If other words; a lot is acquired within

If one could measure the
learning curve I had gained for the past few months, it would be rather steep –
in other words; a lot is acquired within a short span of time. Looking back, my
unsophisticated mind was not able to project the big picture of ‘profit figure’
and literally making pound-to-pound comparison in production line; something of
which I would not be proud of today. Nevertheless, there are some merits in my
concluding paragraph that raised the concern on the ‘importance of implicit
costs’ that have been deliberately overlooked and seek for further evaluation
(Author 2017 Part 1). After going through a transformative period learning this
theory-packed module, I began looking at profit figures more cautiously on a
different set of lenses. One true accounting profit figure is merely a figment
of an accountant’s imagination and hardly admissible. I am now able to substantiate
the truth and faithful representation more firmly, which I have comprehend
throughout learning this module.

 

When accounting for figures on
the financial statement, accountants are heavily influenced by personal
feelings and subjective evaluations are taken in place. This ties up to the
point of subjectivity that is raised in the last few lines of Part 1 (Author
2017) that seems consistent with Hines (1988) on how accountants dictate the
creation of reality. In constructing the status quo, accountants are able to include
or omit any details when building up to a single accounting profit figure – the
likes of an artist with a blank canvas. It echoes by Hines (1988); “But as
official Communicators of Reality, we have more power than most” (Hines, 1988,
p. 255). Essentially, this would lead to a wide range of profit figures
depending on the person calculating them, hence vulnerable to creative
accounting methods that exploit the loopholes in the accounting standard to
arrive at a more favourable figure. This is proven in the case of Enron when
its hyper revenue growth surprised the financial market after climbing up
Fortune 500 to Number 7 in no time. Enron’s accountants had adopted duplicitous
accounting techniques, more precisely, mark-to-market (MTM) policy and
aggressive accounting interpretation to boost the revenue from $13.3 billion to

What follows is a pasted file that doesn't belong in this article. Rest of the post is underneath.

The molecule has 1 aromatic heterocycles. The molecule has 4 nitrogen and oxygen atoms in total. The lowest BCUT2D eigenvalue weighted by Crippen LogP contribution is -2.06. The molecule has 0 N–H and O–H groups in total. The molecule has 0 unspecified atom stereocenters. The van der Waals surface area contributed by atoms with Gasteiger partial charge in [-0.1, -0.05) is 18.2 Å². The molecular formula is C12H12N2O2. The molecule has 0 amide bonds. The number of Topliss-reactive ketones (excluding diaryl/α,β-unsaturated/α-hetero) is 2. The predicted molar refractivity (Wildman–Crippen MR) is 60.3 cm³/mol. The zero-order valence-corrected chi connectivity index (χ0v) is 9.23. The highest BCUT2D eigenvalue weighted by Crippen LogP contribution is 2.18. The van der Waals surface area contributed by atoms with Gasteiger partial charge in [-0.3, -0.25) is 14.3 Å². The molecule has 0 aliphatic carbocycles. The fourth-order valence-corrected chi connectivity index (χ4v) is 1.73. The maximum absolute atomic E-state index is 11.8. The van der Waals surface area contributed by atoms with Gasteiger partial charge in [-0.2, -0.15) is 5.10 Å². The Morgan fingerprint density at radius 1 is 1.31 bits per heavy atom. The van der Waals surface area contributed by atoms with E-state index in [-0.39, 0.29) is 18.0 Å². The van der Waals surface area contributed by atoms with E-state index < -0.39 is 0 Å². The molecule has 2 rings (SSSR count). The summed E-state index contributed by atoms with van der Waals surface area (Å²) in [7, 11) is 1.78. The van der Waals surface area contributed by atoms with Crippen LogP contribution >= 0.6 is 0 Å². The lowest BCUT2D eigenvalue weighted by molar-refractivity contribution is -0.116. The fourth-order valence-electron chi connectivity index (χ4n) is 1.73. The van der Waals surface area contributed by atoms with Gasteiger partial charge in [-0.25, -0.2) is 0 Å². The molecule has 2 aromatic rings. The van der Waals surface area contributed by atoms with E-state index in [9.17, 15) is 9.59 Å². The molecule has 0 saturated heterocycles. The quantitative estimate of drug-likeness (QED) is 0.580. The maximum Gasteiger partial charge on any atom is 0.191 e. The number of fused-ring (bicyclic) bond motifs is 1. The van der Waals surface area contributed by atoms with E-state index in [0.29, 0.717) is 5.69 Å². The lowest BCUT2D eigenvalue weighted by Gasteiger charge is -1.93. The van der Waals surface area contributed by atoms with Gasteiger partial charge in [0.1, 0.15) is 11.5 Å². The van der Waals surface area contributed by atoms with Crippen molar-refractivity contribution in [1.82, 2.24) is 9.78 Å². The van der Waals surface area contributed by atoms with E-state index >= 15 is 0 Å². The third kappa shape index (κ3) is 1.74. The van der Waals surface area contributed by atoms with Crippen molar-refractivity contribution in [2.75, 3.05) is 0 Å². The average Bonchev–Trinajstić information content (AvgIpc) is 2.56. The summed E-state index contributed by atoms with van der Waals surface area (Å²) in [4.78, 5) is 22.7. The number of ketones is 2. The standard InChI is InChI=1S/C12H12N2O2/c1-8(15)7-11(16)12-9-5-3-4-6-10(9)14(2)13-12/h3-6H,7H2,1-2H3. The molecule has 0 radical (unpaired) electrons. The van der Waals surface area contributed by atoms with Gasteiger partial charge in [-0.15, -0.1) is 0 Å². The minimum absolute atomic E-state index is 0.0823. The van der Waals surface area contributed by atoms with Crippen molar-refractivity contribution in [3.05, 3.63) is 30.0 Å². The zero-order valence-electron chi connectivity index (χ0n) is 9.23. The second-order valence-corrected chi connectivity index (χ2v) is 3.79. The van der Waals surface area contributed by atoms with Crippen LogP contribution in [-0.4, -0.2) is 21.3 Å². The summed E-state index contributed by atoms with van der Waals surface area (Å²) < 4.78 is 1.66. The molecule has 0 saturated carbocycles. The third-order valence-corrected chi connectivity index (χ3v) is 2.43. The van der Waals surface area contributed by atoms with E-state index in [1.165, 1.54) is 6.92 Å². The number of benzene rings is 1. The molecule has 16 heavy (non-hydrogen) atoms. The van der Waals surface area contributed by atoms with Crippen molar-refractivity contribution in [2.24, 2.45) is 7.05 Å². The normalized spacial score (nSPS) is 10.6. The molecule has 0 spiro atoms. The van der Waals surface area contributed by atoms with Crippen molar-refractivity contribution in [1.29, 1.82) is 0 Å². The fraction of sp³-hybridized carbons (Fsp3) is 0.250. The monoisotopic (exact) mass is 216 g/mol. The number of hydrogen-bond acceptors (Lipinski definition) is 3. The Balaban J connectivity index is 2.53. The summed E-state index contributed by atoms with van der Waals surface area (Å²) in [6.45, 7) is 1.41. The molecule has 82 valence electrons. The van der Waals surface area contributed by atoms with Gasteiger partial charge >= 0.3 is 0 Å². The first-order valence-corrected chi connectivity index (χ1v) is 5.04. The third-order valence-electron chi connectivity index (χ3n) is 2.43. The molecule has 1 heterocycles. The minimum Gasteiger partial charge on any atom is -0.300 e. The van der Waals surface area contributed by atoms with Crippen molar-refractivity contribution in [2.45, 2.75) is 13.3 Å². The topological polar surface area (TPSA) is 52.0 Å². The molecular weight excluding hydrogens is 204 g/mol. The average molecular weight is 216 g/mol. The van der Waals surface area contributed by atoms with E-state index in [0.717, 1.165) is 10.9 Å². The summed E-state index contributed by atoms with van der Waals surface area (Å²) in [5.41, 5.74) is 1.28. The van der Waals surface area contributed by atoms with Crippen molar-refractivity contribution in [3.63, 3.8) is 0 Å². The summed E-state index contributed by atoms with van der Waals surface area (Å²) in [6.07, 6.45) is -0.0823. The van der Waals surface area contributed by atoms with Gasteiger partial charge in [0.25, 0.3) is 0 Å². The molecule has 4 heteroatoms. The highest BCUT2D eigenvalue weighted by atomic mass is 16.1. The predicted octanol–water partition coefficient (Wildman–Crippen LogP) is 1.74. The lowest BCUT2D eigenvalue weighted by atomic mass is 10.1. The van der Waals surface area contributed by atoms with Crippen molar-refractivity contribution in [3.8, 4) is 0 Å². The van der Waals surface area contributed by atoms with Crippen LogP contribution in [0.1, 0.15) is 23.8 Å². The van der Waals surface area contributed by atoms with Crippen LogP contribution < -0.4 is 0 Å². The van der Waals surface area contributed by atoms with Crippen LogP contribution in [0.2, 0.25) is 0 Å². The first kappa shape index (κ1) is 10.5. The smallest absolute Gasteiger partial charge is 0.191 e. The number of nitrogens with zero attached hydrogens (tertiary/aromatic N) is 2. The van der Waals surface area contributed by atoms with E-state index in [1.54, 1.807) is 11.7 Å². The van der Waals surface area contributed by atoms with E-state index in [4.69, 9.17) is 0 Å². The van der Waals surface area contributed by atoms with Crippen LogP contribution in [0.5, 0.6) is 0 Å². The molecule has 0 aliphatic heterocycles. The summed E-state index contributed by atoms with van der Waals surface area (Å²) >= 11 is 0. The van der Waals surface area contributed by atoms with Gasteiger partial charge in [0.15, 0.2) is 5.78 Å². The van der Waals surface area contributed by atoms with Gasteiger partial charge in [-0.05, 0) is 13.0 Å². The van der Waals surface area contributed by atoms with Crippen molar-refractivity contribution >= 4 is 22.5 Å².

$100.8 billion in just 4 years (Dharan and Bufkins, 2008).

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The ‘level playing field’
arguments hold by the pro-regulation perspective became the bedrock of the
public interest theory in dealing with the nature of accounting. Public
interest theory emphasises that the accounting information is a public good and
society needs confidence in the capital market, in order for it to function
effectively. They also believe that regulatory setup is needed to protect
various stakeholders in the economy. The absence of check and balance system
would result in severe market failure due to ambiguous accounting information (Deegan
and Unerman, 2011). Today, accounting standards are streamlined with the
establishment of regulatory bodies such as International Accounting Standards
Body (IASB) that formulate the Conceptual Framework (IASB, 2015).

 

The need to establish regulatory
bodies is in line with the nature of profession as suggested by Wagner (1965),
insisting that an accountant’s prime asset is called professional judgement. As judgment emanated from the mind, it is
essential for us to condition our mind in a certain way to instil conformity in
work process. Objectivity is what being seek by the accountants, although we
cannot expect such perfection, the absence of perceptual defects in exercising the judgement is the closest we
could ever get (Wagner, 1965). I strongly believe the arguments laid out
beforehand are in the favour of setting up the regulatory framework in the
first place. However, private interest theory holds that regulators themselves
are publicly known to have interest in controlling the industry and to maintain
position in this privileged community. More often than not, they ought to
please the big companies/lobbyist for their own benefit (Anderson-Gough, 2017)
and at times, under-the-table alterations were made to the said policies to
meet the client’s requirement. This notion is further strengthened by capture
theory hypothesis, asserting that regulated subjects will try to obtain control
of regulatory body because they know the decisions made by regulators will
significantly impact their business model (Deegan and Unerman, 2011).

 

Week 7 lecture delivered by
Professor Yuval Millo on Positive Accounting Theory was perhaps the most
eye-opening experience for me in learning this module. Prior to this, I was
convinced that managers – bounded by the code of conducts and ethics – would do
their utmost to align themselves with the interest of shareholders. I could not
have been more wrong. This theory explains the reasoning behind a manager’s
choice using three powerful hypotheses namely the bonus plan hypothesis, debt covenant
hypothesis and political cost hypothesis. For example, short-term profits
became the focal point among the managers in Enron because they adopted the
performance reward system (Dharan and Bufkins, 2008). They were responsible in
choosing less conservative and less volatile accounting policies to smooth
things over in order to project higher earning. This is a concrete evidence of
the bonus plan hypothesis.